The headlines were all about Craig Whyte and his brief and controversial tenure at the head of Rangers Football Club. More to the point, they were all about the remarkable verdict at the end of a seven-week trial which saw him walk free.
Whyte had spent 31 days, glassy-eyed, watching and listening as his counsel, Donald Findlay, turned the testimony of prosecution witnesses to build a successful defence. Findlay expertly weaved a picture of his client almost as victim rather than perpetrator of the fraud with which he had been accused.
Findlay was brilliant. He played the role of the flamboyant defence QC to a tee. Theatrical at times, he even petted his lip when the judge, Lady Stacey, pulled him up on issues of 'relevance'. This was the third time her ladyship had rebuked him, and in front of the jury too, he complained.
'This is what these people have done to your club, Sir David,' he told the former Rangers chairman David Murray, pausing for effect before adding: '...our club.' For yes, lest we forget, Findlay once served as vice-chairman of the club he was to refer to frequently as 'an institution', until that unfortunate incident in 1999, involving a fan party, a microphone, and the singing of one of those songs that have caused European football authorities to impose penalties on Rangers in the past.
The defence amounted to a classic example of the art. Over 31 days of evidence involving 17 witnesses, Findlay took the testimony of prosecution witnesses and used it to create a convincing alternative narrative.
To the prosecution, this seemed straightforward. Craig Whyte had given Sir David and his numerous advisers the impression that he had the wherewithal to take over Rangers. Later it emerged that Whyte had effectively mortgaged the club's future season ticket income and taken a loan from Ticketus to pay off the £18 million debt owed to Lloyds Bank.
In addition, the Crown alleged that Whyte had breached a 'financial assistance' provision in the Companies Act by basically using the company's own money to take it over. So far, so straightforward, one might think.
The defence scenario was dramatically different. It became clear that Rangers had been in deep trouble for some time before Murray started negotiating with Whyte in autumn 2010.
Witnesses admitted that the Murray group had decided not to invest further in the club years previously, in 2004. This had followed an expensive rights issue which raised £50 million for the club (towards reducing its then considerable debt). The problem was that the issue had been under-written by the group, who had simply borrowed the money from its ever-friendly lender, Bank of Scotland.
Consider this for a moment: Rangers Football Club, in considerable debt, is handed £50 million towards reducing that debt, the money coming from yet more borrowing. Small wonder, perhaps, that the Murray Group's overall debt reached a mind-boggling £900 million after the financial crisis of 2008.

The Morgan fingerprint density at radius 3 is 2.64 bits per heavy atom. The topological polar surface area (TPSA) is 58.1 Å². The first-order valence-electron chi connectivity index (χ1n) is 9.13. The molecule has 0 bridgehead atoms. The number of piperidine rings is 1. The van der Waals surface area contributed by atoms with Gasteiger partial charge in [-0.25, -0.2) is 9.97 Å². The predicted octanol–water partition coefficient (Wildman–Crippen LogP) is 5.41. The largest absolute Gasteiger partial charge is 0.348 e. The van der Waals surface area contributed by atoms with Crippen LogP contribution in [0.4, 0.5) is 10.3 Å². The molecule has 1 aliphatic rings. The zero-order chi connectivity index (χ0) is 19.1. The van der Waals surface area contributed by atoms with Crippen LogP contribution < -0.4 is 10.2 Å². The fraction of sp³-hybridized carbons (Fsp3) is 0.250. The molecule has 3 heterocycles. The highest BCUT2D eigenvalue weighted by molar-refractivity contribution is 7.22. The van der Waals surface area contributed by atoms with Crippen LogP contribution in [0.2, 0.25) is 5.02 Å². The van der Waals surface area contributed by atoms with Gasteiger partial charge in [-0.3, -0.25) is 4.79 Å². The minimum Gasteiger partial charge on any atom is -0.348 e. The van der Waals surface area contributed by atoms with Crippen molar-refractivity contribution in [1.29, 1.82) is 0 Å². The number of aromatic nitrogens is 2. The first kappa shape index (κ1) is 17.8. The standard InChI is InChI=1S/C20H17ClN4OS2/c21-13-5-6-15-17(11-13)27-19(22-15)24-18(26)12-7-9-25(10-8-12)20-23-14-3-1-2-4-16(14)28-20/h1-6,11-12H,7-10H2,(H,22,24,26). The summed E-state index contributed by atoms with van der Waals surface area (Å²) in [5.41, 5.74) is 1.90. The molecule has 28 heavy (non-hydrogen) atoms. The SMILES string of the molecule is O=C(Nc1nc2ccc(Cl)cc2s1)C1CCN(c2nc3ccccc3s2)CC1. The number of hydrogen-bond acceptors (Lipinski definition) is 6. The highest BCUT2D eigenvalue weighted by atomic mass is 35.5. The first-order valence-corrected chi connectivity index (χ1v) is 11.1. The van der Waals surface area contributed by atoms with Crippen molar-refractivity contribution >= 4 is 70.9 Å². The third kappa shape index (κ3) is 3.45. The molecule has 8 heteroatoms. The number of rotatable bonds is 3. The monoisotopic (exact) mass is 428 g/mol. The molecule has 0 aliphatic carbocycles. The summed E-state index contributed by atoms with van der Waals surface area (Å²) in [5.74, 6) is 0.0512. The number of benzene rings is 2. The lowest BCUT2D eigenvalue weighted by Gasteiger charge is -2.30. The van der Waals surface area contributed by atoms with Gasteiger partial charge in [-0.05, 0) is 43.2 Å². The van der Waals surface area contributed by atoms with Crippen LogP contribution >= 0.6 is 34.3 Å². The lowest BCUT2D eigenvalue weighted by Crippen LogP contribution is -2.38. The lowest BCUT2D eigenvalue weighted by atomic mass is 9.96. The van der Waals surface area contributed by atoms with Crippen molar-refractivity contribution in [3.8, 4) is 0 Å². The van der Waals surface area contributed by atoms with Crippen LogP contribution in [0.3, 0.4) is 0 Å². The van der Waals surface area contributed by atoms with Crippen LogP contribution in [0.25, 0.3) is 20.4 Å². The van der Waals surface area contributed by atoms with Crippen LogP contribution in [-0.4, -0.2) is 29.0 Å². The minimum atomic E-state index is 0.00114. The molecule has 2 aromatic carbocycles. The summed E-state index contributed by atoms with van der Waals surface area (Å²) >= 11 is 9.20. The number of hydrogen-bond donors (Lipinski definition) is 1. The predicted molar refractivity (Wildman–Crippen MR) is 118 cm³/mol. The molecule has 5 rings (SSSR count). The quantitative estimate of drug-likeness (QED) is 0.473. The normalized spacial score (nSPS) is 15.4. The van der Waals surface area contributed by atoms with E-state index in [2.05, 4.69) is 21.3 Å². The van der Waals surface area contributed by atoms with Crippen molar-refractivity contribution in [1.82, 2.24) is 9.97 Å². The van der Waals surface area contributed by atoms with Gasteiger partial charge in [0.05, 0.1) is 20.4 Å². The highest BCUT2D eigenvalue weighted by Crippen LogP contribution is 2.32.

At the same time, Rangers and Murray Group had been deep into a Employee Benefit Trust (EBT) scheme which benefited highly paid executives and many players. This became known as the 'big tax case', whose outcome is still to be decided by the Supreme Court, after two appeals.
By 2010, when hundreds of emails were being exchanged between the Murray and Whyte groups in anticipation of a takeover deal, Rangers were being chased by HM Revenue and Customs for £2.2 million in what became known as the 'wee tax case' involving the avoidance of PAYE and national insurance.
Rangers were caught in a pincer movement driven by circumstance: the financial crisis of 2008 led to the near collapse of Bank of Scotland and its forced rescue by Lloyds Banking Group at the urging of the Treasury, and the massive indebtedness of its parent group.
'Project Charlotte' was created to force financial medicine down Murray's corporate throat. Gone were the good old boys at the Mound, who had indulged highly leveraged business deals involving many of Scotland's favoured entrepreneurs, led by Sir David. The unsentimental men at Lloyds wanted out of football altogether, and insisted among other conditions that they have a say in the appointment of directors at Rangers.
The club's debt was reduced from £33 million to £18 million whilst a marketing brochure was produced by the accountancy group PwC in early 2010. The brochure failed to attract billionaires or Asian magnates, like so many of the big English clubs. Murray's then in-house corporate counsel, David Horne, told the court that several would-be bidders were rejected.
What a colourful bunch they were: a Russian with supposed connections to organised crime, two others who produced a supporting letter from a European bank that turned out to be forged, various property speculators. All of them failed due diligence, and pretty quickly.
By the time Craig Whyte arrived on the scene, Murray's in-house team and the bank had just about given up hope. Whyte and Sir David spent a couple of days 'getting to know each other' in the south of France before their various highly paid advisers got to work.